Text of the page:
Comprehensive evaluation and management of all types of dizziness, vertigo, and imbalance.
VENG, balance training, canalyth repositioning (Epley maneuver), and vestibular habituating exercise are all available on the premises.
Dizziness is a sensation of lightheadedness, feeling unsteady, whereas vertigo is described as patient is being rotated or the environment is being rotated around the patient. Frequently, patients feel both dizziness and vertigo. These symptoms may be caused by many different factors and could be associated with nausea, vomiting, headache, ringing sound in the head or ears, partial or complete hearing loss, discoordination and imbalance and occasionally loss of consciousness.
The anatomical center of balance, called the vestibular apparatus, sits inside the inner ear on both sides. The system is filled with fluid and contains 3 canals, positioned at different angles. When the body or the head is moved, the movement of the fluid inside these canals is translated into information sent to the brain as to the direction and velocity of the movement. This information is processed through the "vestibular centers" in the brain and this is how the individual knows where his head and body is situated, even with eyes closed.
Dizziness and vertigo could be caused by abnormalities in the inner ear, nerves that connect the inner ear to the brain and brain itself.
Multiple conditions can cause dizziness or vertigo: inner ear abnormalities such as inflammation of the labyrinth (labyrinthitis), acoustic neuroma, vestibular neuritis (inflammation of vestlbular nerve), benign paroxysmal positional vertigo which has to do with the dislodging of microparticles from their normal position, Menier's disease, and others.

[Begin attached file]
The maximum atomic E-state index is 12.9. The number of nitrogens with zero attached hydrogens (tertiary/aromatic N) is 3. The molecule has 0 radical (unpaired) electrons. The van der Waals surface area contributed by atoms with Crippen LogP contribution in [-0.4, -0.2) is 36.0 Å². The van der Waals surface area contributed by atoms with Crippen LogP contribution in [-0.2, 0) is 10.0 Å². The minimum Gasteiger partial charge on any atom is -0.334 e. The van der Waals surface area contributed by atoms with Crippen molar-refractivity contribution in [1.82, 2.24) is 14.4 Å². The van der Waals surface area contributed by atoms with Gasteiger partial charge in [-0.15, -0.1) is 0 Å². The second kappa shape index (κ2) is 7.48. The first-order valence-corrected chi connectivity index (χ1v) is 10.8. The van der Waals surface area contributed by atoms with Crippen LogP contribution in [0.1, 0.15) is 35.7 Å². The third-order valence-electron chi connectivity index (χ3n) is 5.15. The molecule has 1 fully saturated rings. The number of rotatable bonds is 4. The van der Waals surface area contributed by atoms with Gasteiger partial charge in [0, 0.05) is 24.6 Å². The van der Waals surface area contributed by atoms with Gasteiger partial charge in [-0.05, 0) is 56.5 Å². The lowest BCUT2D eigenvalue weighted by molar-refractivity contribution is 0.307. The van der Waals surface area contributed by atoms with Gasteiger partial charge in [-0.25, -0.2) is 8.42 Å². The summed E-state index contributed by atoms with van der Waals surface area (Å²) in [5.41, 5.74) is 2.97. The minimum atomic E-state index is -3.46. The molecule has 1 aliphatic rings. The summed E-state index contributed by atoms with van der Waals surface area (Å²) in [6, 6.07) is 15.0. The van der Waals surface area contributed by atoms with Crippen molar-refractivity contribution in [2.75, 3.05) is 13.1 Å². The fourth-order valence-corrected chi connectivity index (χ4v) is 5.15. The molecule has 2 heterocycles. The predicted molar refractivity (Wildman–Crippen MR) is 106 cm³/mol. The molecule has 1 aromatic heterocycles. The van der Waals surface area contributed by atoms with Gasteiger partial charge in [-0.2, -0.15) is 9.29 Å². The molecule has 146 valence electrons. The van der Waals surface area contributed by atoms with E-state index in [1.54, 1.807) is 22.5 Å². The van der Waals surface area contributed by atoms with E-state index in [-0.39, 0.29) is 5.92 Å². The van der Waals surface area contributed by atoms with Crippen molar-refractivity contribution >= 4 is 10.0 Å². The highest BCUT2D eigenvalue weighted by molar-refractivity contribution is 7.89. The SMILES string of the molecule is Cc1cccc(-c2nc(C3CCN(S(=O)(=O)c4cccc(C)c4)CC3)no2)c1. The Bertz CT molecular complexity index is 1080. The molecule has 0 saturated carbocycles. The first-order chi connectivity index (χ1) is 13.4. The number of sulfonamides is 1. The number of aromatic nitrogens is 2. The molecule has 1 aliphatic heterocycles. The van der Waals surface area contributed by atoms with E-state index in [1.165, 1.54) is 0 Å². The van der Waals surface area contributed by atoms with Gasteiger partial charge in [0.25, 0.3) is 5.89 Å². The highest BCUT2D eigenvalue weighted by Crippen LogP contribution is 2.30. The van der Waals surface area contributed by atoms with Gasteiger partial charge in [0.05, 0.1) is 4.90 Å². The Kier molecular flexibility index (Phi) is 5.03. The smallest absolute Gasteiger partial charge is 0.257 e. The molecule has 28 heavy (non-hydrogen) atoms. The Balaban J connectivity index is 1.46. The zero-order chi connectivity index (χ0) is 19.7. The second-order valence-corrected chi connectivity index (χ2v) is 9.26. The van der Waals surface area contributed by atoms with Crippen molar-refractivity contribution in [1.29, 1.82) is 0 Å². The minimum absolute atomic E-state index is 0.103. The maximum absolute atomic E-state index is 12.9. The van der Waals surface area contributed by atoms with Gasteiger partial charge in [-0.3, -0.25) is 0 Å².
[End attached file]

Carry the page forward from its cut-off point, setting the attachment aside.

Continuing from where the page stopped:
Migraine may be associated with dizziness and vertigo, and may present with or (paradoxically) without headaches. Anxiety and panic attacks may frequently produce dizziness and lightheadedness. Cerebellar lesions: such as stroke, multiple sclerosis and brain tumors are less frequent causes of dizziness.
Medical conditions such as low or high blood pressure, hypoglycemia, cardiovascular problems such as cardiac arrhythmia, and many drugs that are used to treat medical conditions.
Well-known agents such as alcohol, marijuana and opioids are also frequent causes.
Diagnostic tools that are used for precise diagnosis include a detailed medical history and physical examination, hearing and vestibular testing, a general medical work up, such as blood tests and EKG, ENT evaluation of the inner ear, MRI, EEG, sometimes a sonogram of the carotid arteries and transcranial doppler.
Many treatments are available for dizziness and vertigo. Of course, each treatment is directed to the particular cause or disease. If dizziness is caused by anxiety, then psychological counseling and anti-anxiety medications are used. If ear infection is involved, antibiotics will help. If migraine causes dizziness, anti-migraine agents will be effective. If benign paroxysmal positional vertigo is diagnosed, a Canalith repositioning procedure or vestibular habituating exercise give good relief and frequently abort symptoms altogether. Vestibular neuritis and labyrinthitis are usually self-limited within a few days or weeks, Acoustic neuroma and other tumors should be treated appropriately by a neurologist and neurosurgeon. Control of medical conditions such as hypoglycemia or blood pressure elevation effectively relieves dizziness in most of such patients.
The most frequent cause of dizziness is benign positional vertigo which is a benign disorder of the inner ear, and is easily and effectively treated with a Canalith repositioning procedure and some other modalities.
Dizziness and vertigo, in rare cases, may be a symptom of a serious neurologic condition which needs a thorough medical and neurological work up.
All Neurological Services, P.C.